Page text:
Thursday, November 17, 2016

Researchers identify biomarker to speed diagnosis in brain and spinal cord inflammation

Mayo Clinic: Research from Mayo Clinic included in the November issue of JAMA Neurology identifies a new biomarker for brain and spinal cord inflammation, allowing for faster diagnosis and treatment of patients. Vanda Lennon, M.D., Ph.D., and colleagues identified the new biomarker in spinal fluid and blood serum of patients with a neurological disorder called autoimmune meningoencephalomyelitis. The biomarker is an antibody. Antibodies are molecules used by the immune system to fight infections or cancer. When an antibody is directed against healthy tissue by a misguided immune system, as it is in this disorder, it is called an autoantibody.
In autoimmune meningoencephalomyelitis, the autoantibody targets a protein called glial fibrillary acidic protein within cells called astrocytes that are found in the brain and spinal cord.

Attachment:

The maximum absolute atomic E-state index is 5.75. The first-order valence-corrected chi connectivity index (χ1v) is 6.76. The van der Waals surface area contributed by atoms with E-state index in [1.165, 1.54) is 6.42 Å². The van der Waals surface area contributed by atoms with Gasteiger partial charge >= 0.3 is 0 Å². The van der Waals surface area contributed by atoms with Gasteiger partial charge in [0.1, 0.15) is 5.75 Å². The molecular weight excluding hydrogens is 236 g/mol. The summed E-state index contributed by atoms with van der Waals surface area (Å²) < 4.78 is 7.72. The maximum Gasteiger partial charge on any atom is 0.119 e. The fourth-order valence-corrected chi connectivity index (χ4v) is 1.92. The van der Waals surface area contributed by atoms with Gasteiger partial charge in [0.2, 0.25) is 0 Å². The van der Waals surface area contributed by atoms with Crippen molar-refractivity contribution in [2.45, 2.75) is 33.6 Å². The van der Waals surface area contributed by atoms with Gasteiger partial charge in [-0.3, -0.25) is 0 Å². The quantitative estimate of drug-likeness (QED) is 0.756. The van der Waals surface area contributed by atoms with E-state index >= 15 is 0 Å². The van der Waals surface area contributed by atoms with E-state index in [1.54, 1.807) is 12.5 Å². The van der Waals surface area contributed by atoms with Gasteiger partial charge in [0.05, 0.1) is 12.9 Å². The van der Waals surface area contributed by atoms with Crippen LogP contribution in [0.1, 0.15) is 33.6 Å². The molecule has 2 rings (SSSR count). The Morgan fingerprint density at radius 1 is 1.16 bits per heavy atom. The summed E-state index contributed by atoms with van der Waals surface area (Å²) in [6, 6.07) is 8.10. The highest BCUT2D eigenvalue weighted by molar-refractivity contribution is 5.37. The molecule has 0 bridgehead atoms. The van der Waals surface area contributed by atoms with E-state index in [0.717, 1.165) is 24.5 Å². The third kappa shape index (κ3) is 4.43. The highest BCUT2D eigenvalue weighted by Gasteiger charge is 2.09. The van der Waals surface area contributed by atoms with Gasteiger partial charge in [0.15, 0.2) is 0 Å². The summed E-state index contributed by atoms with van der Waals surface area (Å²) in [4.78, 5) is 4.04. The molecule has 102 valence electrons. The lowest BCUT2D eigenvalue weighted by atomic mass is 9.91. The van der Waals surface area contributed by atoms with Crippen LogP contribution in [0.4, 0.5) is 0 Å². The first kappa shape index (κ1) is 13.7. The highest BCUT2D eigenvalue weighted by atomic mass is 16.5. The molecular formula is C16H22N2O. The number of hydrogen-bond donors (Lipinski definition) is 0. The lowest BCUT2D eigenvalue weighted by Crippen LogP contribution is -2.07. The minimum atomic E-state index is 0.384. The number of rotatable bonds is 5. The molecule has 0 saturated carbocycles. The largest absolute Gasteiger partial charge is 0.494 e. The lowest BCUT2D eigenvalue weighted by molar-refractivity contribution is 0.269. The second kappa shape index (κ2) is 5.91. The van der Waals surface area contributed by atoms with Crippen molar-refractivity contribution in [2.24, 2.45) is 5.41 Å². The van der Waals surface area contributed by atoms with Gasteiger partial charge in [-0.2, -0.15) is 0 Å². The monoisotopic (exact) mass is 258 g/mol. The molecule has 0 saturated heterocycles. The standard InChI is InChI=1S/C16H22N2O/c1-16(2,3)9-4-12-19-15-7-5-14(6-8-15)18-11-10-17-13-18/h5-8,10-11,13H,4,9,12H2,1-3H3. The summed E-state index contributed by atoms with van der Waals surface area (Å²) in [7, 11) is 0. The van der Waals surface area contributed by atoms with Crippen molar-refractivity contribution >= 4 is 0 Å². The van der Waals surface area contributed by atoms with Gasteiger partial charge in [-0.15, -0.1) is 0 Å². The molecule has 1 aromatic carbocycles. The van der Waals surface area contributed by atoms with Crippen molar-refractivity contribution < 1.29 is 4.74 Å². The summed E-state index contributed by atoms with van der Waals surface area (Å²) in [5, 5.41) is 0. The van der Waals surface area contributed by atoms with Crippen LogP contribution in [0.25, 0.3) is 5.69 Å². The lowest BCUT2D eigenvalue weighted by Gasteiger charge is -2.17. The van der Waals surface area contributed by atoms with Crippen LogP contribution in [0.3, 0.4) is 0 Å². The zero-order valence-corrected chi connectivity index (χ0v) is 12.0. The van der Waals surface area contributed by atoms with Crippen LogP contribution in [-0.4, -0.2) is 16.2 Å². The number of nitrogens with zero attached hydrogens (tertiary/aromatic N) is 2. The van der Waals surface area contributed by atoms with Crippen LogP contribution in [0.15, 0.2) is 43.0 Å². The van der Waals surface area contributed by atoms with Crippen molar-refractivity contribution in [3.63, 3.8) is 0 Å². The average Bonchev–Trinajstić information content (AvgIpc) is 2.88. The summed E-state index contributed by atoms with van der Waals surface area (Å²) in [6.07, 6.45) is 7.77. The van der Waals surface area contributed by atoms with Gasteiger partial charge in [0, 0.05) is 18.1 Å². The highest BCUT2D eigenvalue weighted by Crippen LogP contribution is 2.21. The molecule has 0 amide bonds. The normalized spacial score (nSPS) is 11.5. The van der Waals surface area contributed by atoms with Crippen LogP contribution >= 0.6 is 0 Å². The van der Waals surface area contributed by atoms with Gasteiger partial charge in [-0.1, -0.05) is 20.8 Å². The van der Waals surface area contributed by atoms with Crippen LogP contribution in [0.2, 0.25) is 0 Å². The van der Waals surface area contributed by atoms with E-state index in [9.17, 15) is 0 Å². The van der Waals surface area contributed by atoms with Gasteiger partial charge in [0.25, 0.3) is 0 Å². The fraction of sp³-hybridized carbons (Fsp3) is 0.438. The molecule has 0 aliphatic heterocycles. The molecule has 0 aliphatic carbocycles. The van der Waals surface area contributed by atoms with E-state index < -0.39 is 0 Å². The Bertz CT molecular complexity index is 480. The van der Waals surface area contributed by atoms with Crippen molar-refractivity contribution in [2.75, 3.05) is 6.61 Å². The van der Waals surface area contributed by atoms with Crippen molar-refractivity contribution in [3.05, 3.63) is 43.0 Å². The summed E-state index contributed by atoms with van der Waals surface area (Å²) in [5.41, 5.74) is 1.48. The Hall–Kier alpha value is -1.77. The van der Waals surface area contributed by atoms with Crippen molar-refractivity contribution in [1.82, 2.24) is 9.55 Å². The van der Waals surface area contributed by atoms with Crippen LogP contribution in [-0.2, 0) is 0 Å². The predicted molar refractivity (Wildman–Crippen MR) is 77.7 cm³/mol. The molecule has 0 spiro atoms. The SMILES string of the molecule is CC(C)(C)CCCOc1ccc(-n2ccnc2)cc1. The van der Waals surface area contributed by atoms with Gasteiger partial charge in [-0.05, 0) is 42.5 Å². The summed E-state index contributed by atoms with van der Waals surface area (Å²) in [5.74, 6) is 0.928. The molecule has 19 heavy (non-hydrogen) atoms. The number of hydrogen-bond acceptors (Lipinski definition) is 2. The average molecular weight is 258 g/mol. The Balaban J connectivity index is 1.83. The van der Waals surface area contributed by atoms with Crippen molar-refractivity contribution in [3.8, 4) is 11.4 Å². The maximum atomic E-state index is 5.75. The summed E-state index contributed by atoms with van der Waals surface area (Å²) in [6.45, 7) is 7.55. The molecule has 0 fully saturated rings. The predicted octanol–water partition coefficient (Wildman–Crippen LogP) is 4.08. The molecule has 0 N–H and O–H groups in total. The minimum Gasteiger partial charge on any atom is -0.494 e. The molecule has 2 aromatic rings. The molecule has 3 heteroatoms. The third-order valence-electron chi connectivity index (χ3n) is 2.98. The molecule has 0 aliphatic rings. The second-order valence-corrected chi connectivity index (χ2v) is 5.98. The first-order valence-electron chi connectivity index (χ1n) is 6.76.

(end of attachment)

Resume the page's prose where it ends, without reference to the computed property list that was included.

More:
“Headache is a prominent symptom reported by the patients,” says Dr. Lennon, who is senior author on the study. “It is accompanied by neurological findings of varying severity. Inflammatory cells in the spinal fluid and MRI images raise suspicion for brain infection, other inflammatory brain disease or a cancer spreading to the lining of the brain.”
Dr. Lennon notes that this disease rapidly reverses with therapy directed at the immune system, such as prednisone, in contrast to infections that need antibiotics and cancer that requires aggressive treatment. A positive test for glial fibrillary acidic protein autoantibody should bring the correct diagnosis earlier and hasten the most appropriate treatment.
The glial fibrillary acidic protein antibody biomarker initially was identified in Mayo Clinic’s Neuroimmunology Laboratory, which is within the Department of Laboratory Medicine and Pathology. The biomarker was identified using a test developed in the 1960s. The process involves applying a patient’s serum or spinal fluid to thin sections of mouse tissues. If an autoantibody is present, it will stick to the targeted tissue. After the serum or spinal fluid is washed off, a probe in the form of another antibody is applied to the tissue to detect any human antibody that remains bound to the tissue. The probe antibody is tagged with a fluorescent dye. When viewed under a fluorescence microscope, the tagged antibody shows the location of the bound human autoantibody, revealing the cells targeted by the immune system. In this case, the pattern of binding to mouse brain tissue resembles the pattern of abnormalities seen in MRI images of the patients’ brain and spinal cord.